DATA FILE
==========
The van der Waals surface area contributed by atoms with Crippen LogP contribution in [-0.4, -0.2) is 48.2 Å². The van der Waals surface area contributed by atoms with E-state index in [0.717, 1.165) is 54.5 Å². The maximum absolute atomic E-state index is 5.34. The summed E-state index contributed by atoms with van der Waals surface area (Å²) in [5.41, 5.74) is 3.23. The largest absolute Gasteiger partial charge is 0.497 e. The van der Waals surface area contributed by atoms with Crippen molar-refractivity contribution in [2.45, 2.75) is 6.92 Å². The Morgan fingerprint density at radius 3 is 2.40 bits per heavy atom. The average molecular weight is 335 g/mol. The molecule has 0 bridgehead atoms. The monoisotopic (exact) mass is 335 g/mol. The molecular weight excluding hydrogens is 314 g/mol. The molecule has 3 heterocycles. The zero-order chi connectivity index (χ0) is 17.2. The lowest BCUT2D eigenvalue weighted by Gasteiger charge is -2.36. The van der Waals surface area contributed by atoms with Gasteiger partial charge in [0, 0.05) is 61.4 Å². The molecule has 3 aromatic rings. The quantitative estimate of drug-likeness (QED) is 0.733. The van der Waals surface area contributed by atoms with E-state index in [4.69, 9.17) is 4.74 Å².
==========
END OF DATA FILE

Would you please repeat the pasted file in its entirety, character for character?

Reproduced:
The van der Waals surface area contributed by atoms with Crippen LogP contribution in [-0.4, -0.2) is 48.2 Å². The van der Waals surface area contributed by atoms with E-state index in [0.717, 1.165) is 54.5 Å². The maximum absolute atomic E-state index is 5.34. The summed E-state index contributed by atoms with van der Waals surface area (Å²) in [5.41, 5.74) is 3.23. The largest absolute Gasteiger partial charge is 0.497 e. The van der Waals surface area contributed by atoms with Crippen molar-refractivity contribution in [2.45, 2.75) is 6.92 Å². The Morgan fingerprint density at radius 3 is 2.40 bits per heavy atom. The average molecular weight is 335 g/mol. The molecule has 0 bridgehead atoms. The monoisotopic (exact) mass is 335 g/mol. The molecular weight excluding hydrogens is 314 g/mol. The molecule has 3 heterocycles. The zero-order chi connectivity index (χ0) is 17.2. The lowest BCUT2D eigenvalue weighted by Gasteiger charge is -2.36. The van der Waals surface area contributed by atoms with Gasteiger partial charge in [0, 0.05) is 61.4 Å². The molecule has 3 aromatic rings. The quantitative estimate of drug-likeness (QED) is 0.733. The van der Waals surface area contributed by atoms with E-state index in [4.69, 9.17) is 4.74 Å².